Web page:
The results for those with double the average earnings over their working lifetime (Figure 3) further emphasise the role expected of voluntary private savings for a number of countries, including the “anglo” group. The New Zealand result is not only marginally the lowest but also a bare third of the average rate of 60% of pre-retirement earnings.
KiwiSaver can thus be seen as the completing piece of the New Zealand retirement policy jigsaw. By facilitating private retirement savings, it should close the gap between what NZ Superannuation provides and average OECD target replacement rates.
Figure 3 Net-Of-Tax Replacement Rates, OECD 27: Twice Average Earnings

Some indicative calculations make this point more clearly, and also bring out some other less-appreciated features of KiwiSaver. Assuming for example:



  • net investment return on saving of 5% p.a. after tax and expenses

  • nominal earnings growth of 3.5% p.a.

  • a kick-start payment of $1,000

  • member contributions of 2%, 4% and 8% of wages up to retirement for those on incomes respectively of $20,000, $40,000 and $80,000 p.a. (corresponding broadly to half average, average and twice average annual earnings)

  • a government subsidy equal to member contributions capped at $20 per week

  • employer contributions of 2% of member wages

one can calculate the accumulation from age 350 to ages 65, 67.5 and 70 in real wage terms, as shown in Table 1.
Table 1 KiwiSaver Accumulation in Real Wage Terms, from Age 35

Retiring age

65

67.5

70

Earnings

Rate










$20,000

0.02

$46,198

$50,920

$55,815

$40,000

0.04

$116,196

$127,443

$139,030

$80,000

0.08

$326,287

$359,483

$393,823

Using annuity factors based on:



  • New Zealand Life Tables 2005–2007 combined All Male & Female mortality,0 allowing for improved longevity by decreasing mortality rates of 1% p.a.

  • 2% p.a. interest, to allow for indexing in payment

  • a loading of 10% for profit, expenses and contingencies

then the accumulations above can be expressed as lifetime pensions equal to a percentage of present earnings, as shown in Table 2.


Table 2 KiwiSaver Accumulations from Age 35, Converted to Income as a Percentage of Present Earnings

Retiring age

65

67.5

70

Earnings

Rate










$20,000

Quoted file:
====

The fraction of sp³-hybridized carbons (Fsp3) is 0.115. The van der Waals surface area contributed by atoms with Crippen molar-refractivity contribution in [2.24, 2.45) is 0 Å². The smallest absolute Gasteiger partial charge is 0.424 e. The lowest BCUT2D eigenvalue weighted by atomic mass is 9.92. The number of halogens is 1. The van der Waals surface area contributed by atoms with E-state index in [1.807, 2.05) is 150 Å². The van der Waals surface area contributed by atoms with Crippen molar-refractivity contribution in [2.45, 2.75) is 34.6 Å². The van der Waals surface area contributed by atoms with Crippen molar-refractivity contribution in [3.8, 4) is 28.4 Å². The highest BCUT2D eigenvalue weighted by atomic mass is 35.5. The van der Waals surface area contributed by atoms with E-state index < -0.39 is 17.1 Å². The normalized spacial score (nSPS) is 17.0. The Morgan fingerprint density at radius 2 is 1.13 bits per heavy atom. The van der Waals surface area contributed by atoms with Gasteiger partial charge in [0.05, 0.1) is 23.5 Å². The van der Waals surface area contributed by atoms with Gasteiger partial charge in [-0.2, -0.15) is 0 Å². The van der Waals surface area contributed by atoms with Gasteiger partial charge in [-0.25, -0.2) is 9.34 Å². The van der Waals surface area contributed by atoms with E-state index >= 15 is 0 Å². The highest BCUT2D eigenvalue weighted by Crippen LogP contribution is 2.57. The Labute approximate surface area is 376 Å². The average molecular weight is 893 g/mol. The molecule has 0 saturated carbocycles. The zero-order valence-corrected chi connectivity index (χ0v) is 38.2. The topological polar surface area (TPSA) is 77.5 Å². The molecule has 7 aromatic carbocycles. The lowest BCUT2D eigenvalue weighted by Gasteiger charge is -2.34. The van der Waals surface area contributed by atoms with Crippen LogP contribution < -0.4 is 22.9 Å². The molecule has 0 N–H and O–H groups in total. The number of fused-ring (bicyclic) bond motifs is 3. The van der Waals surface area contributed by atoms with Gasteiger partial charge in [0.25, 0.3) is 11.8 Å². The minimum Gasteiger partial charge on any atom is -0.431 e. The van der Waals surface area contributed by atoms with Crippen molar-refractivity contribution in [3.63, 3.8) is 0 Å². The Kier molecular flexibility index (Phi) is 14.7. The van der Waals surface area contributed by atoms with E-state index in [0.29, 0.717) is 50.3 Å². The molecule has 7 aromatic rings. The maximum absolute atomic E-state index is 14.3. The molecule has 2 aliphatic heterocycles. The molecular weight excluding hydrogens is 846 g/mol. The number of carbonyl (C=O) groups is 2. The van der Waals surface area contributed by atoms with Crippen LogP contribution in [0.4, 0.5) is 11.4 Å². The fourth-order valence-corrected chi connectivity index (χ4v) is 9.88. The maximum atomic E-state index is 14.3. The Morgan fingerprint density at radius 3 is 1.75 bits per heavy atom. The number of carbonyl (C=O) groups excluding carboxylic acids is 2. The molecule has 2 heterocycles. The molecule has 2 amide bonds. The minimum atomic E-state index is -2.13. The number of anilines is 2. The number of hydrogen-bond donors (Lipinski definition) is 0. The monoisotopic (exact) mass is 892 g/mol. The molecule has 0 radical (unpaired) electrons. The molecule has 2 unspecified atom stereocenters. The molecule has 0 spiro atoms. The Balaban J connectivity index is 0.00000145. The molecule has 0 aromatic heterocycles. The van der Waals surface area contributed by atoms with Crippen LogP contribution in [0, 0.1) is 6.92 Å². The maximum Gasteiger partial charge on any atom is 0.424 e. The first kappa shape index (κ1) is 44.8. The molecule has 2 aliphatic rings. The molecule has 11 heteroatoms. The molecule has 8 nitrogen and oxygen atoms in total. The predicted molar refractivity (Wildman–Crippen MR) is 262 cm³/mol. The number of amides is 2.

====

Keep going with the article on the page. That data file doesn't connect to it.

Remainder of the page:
0.02

12%

14%

16%

$40,000

0.04

15%

17%

21%

$80,000

0.08

21%

24%

29%

Figure 4 shows the results of combining the net-of-tax NZ Superannuation replacement rates with the above percentages of pre-retirement earnings. The results for retirement at 65, 67.5 and 70 are grouped separately.


The effect for someone retiring at age 65 on average earnings – represented here as $40,000 p.a. – is to bring the replacement rate up to around 55%. This is still shy of the OECD average of 70%, but is clearly an improvement on NZ Superannuation alone. A person on half average earnings who manages to participate in KiwiSaver is shown as having a replacement rate in excess of 90%. This would not in fact be silly; as noted earlier, it would seem more likely that people with that income background will not be in a position to absorb reductions in their income as they become older. They may in fact not wish to annuitise, as suggested, but instead choose to keep any KiwiSaver savings as a buffer for contingencies, to pay off a mortgage, or to make some investment that will improve their quality of life as they age. Conversely, people on higher earnings will have to save even more than the maximum KiwiSaver 8% contribution – or start sooner – if they want to meet the OECD average for that group of 60% of pre-retirement income.

Figure 4 Replacement Rate, By Income, NZ Superannuation And KiwiSaver

Source: own calculations


The results, assuming working through to 67.5 or 70, show the benefits of a longer accumulation period plus a shorter retirement period. Working a further 2½ years from 65 gives 2–3% additional income, and another 2½ years gives another 4–5%. Given that the trade off in terms of increasing one’s KiwiSaver accumulation to pay for a slightly shorter retirement should be transparent, it may be that KiwiSaver will provide an incentive for those on higher salaries to stay in the workforce – which would be an unintended but positive effect.
More generally, KiwiSaver may enhance retirement planning for all middle and higher income groups provided there is clear information on the enhanced benefits of staying on in work – by publicising age-related annuity rates, for example. Entitlement to NZ Superannuation at age 65 may be seen as a signal to think about retirement. KiwiSaver, on the other hand, may well make the NZ Superannuation eligibility age less important, since unlike NZ Superannuation it will continue to build the longer it is left.
While the desirability of building on NZ Superannuation will generally be accepted, it may be argued that the above process of saving to enhance NZ Superannuation is occurring in any event, and hence that KiwiSaver is an expensive reaction to a non-problem. Proponents of this argument usually rely on published studies that purport to show that many New Zealanders are, in fact, saving adequately for their retirement.